Summary

Sequel to the extraordinary The Name of the Wind, The Wise Man’s Fear is the second instalment of this superb fantasy trilogy from Patrick Rothfuss.
This is the most exciting fantasy series since George R. R. Martin's A Song of Ice and Fire and a must for all fans of HBO's Game of Thrones. Picking up the tale of Kvothe Kingkiller once again, we follow him into exile, into political intrigue, courtship, adventure, love and magic...and further along the path that has turned Kvothe, the mightiest magician of his age, a legend in his own time, into Kote, the unassuming pub landlord.
Packed with as much magic, adventure and home-grown drama as The Name of the Wind, this is a sequel in every way the equal to its predecessor and a must for all fantasy fans.
Engaging and gripping, The Wise Man’s Fear is the biggest and the best new fantasy novel out there.
©2011 Patrick Rothfuss (P)2012 Orion Publishing Group Limited
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Regular price: £24.99

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Customer Reviews

Most Helpful
5 out of 5 stars
By Robyn on 09-01-14

The problem with a trilogy....

I find that the problem with trilogies is that either 1) book #2 becomes the stuffing in the middle and nothing very much happens, or 2) the second book is just as good as the first, and when it finishes you go charging off to download the final instalment to find it's not yet released, so then you go off to the author's website to find there isn't even an indication of when the third instalment will be written! Much frustration and gnashing of teeth....and trawling through audible looking for a substitute fix (unsuccessfully). This book undoubtedly falls into the latter category!! A worthy sequel. (Although some might say that to suck one's audience into a tale like this, and then leave them hanging is positively cruel. Far too many loose ends, and enticing hints at what is to come)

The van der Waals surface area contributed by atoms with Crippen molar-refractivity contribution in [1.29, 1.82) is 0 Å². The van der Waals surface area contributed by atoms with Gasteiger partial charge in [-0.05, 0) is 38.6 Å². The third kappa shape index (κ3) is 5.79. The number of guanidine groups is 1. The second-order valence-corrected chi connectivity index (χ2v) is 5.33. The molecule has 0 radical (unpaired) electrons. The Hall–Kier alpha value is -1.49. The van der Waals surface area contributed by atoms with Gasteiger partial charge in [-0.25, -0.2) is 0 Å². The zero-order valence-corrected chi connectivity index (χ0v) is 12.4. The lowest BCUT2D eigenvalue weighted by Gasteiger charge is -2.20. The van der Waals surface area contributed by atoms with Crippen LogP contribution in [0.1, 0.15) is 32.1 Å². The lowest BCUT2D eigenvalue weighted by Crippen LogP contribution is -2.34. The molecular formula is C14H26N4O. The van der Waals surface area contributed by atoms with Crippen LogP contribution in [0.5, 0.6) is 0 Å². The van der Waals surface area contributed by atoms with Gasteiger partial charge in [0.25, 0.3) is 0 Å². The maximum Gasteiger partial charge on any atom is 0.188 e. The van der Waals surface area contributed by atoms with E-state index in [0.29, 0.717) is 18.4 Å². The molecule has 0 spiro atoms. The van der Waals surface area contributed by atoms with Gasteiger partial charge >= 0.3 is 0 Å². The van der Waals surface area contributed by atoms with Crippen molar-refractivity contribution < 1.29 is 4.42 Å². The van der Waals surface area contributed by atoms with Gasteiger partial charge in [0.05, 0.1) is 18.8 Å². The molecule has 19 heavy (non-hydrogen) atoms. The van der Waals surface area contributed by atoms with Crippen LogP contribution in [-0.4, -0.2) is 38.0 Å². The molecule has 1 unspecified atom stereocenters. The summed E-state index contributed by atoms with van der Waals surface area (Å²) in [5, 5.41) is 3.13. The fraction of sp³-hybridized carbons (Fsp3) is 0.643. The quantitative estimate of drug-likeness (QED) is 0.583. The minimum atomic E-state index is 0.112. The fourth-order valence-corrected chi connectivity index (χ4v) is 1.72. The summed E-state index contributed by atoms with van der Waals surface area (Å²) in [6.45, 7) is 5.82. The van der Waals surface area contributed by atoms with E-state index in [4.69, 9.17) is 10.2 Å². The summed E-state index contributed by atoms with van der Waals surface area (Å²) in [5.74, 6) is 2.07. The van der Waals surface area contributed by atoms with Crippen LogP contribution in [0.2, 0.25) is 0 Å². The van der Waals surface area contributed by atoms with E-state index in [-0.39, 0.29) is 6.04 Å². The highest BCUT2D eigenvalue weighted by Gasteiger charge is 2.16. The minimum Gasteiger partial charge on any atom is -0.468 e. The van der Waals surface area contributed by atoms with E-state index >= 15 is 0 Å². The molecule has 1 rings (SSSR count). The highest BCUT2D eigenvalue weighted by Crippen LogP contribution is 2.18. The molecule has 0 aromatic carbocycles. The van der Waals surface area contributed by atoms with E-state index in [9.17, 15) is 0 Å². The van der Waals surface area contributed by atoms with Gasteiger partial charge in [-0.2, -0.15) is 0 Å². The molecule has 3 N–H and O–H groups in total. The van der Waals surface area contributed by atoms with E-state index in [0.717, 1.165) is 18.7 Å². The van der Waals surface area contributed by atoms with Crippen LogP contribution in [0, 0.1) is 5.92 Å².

The only time I felt concern that we might be entering "padding it out territory" was when Kvothe begins to study the Ketan, and with it the never-ending and unresolved exploration of the philosophy of the Lethani. Apart from this, the pace of the first book is maintained. Kvothe remains the imperfect yet very likeable hero.

The interludes, set in the present with the very much weaker Kote, are surely setting the scene for a rich third and final instalment? ....come on Patrick Rothfuss, gives us a clue as to when we can expect the completion of Kvothe's story.

I cannot fault Rupert Degas' performance. He manages to give every character a unique, and fitting voice - even for the women. Masterful.

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69 of 70 people found this review helpful

5 out of 5 stars
By Ali on 08-09-12

Brilliant

As with The Name of the Wind (the first book in this series), I absolutely loved this book. Completely engrossing and superb narration as ever from Rupert Degas. Well worth the credit / money!

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12 of 12 people found this review helpful

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Customer Reviews

Most Helpful
5 out of 5 stars
By Vira on 04-10-13

2nd in Series, still Excellent

Much of what I said in my review of the first book of the Kingkiller Chronicles still applies. There are sections here that tend to be rather long-winded, but all is forgiven in writing which is this good.

I'm afraid the talented Rothfuss/Degas duo may have spoilt me for any other fantasy novels, but I'll keep hoping for an equal. (Or at least close).

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4 of 5 people found this review helpful

5 out of 5 stars
By Kindle Customer on 26-10-14

Just flawless.

Any additional comments?

Flawless part one of book two of the series, capturing me just as much as the first book did. There is just too many good things to say about this book. I couldn't have asked for more and I loved every bit of it. A must read for any fantasy lover.

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1 of 1 people found this review helpful

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